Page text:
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Title: The application of the load-velocity relationship as a means of dictating resistance training intensity
Author: Dorrell, Harry Francis
ISNI:       0000 0004 8501 5358
Awarding Body: University of Lincoln
Current Institution: University of Lincoln
Date of Award: 2019
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The vast majority of resistance training programmes utilise traditional percentage-based loading methods to dictate and modify training intensity over time. These methods rely on predetermining load based on pre-training strength assessments. While such methods are widely used within both the applied and research environments, percentage-based loading approaches do not factor in current levels of fatigue or athlete readiness to train. A prospective alternative advocated as a means to address such issues, involves the collection of concentric repetition velocity and the documented relationship it has with relative load. While such velocity-based methods are becoming increasingly popular, little consideration has been given to the applied nature of such approaches when compared to traditional percentage-based methods. As such, the main purpose of this thesis was to explore the efficacy of adopting a velocity-based loading approach when compared to traditional percentage-based loading during a strength and power intervention. Before such an aim could be addressed, the method of collecting and reporting concentric repetition velocity in an applied environment would need to be explored. For this reason, Study 1 examined the validity and reliability of a commercially available linear positional transducer when compared to an integrated motion capture and piezoelectric force plate setup. Regression analysis resulted in R2 values of > 0.85 for all variables excluding deadlift mean velocity (R2 = 0.54-0.69), demonstrating high levels of agreeability between devices with minimal exclusions. Furthermore, the presence of low to moderate typical error (0.6-8.8%) across all variables assessed demonstrates the sensitivity of the device. Collectively the novel data within this study provides sufficient evidence that the GymAware PowerTool can be used to measure kinetic and kinematic outputs in a resistance trained ii population across a range of widely practiced movements. These findings were significant in providing confidence in the methods used to obtain such variables. Study 2 explored the impact of integrating a velocity-based loading approach into a six-week training intervention when compared to traditional percentage-based loading. Within this study velocity was recorded in real-time and used to dictate training load based on a pre-established generalised group-based load-velocity profile. The findings of this study demonstrated the potential benefit of adopting such an approach. Participants within the velocity group obtained similar or statistically greater improvements in measures of strength and power than the percentagebased group (velocity vs. percentage: back squat: 9.3% vs. 8.4%; bench press: 8.4% vs. 4.0%; strict overhead press: 6.5% vs. 6.2%; deadlift: 6.4% vs. 3.0%; countermovement jump: 5.0% vs. 1.0%). Additionally, participants within the velocity-based group completed significantly (p < 0.01) less total training volume throughout the intervention. While the findings from Study 2 demonstrate the potential significance of adopting a velocity-based loading approach over traditional methods, the presence of large individual differences between participants load-velocity relationships warranted further investigation. As such, Study 3 explored the efficacy of two differing velocitybased loading approaches over a strength and power training intervention. Participants were allocated to either an individual- or group-based velocity intervention, whereby load was dictated based either on the individual or generalised group data, respectively. While no significance interaction was reported between training groups, the individualised group did result in a greater magnitude of change (individual vs. group: back squat: 9.7% vs. 7.2%; countermovement jump: 6.6% vs. 4.3%; static squat jump: 4.6% vs. 4.3%; standing broad jump: 6.7% vs. iii 3.4%), larger effect sizes, and either the same or stronger magnitude-based inferences across all assessed variables. Taken collectively, the research studies that are presented within this thesis provide preliminary data supporting the use of velocity-based loading interventions when working with trained individuals. It would appear that adopting a velocity-based loading approach may offer additional benefits to already trained participants both with regards to significant improvements and less required training volume. Furthermore, the trivial improvements witnessed following an individualised approach may suggest a greater potential for adaptation when compared to a generalised group-based approach. As such, this thesis serves to demonstrate that monitoring velocity within resistance training offers a more objective and sensitive approach to prescribing training load than traditional percentage-based approaches.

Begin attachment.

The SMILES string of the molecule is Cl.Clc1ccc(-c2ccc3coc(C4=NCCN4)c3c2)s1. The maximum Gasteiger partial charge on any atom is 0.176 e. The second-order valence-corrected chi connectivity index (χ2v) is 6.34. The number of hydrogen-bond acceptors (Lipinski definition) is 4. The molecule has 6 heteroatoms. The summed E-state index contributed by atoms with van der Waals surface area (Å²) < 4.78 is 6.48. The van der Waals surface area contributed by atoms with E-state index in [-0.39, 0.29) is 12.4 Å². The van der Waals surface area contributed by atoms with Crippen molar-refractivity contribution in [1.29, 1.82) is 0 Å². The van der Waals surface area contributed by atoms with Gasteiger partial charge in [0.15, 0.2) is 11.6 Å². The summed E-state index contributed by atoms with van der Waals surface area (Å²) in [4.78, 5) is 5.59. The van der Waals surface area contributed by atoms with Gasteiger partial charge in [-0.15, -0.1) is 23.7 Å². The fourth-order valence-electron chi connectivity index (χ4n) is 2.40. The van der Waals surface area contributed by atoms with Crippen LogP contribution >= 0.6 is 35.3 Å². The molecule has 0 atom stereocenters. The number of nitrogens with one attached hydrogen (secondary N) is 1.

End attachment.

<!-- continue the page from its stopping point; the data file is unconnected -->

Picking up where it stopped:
Supervisor: Not available Sponsor: Not available
Qualification Name: Thesis (Ph.D.) Qualification Level: Doctoral
EThOS ID:  DOI: Not available
Keywords: C600 Sports Science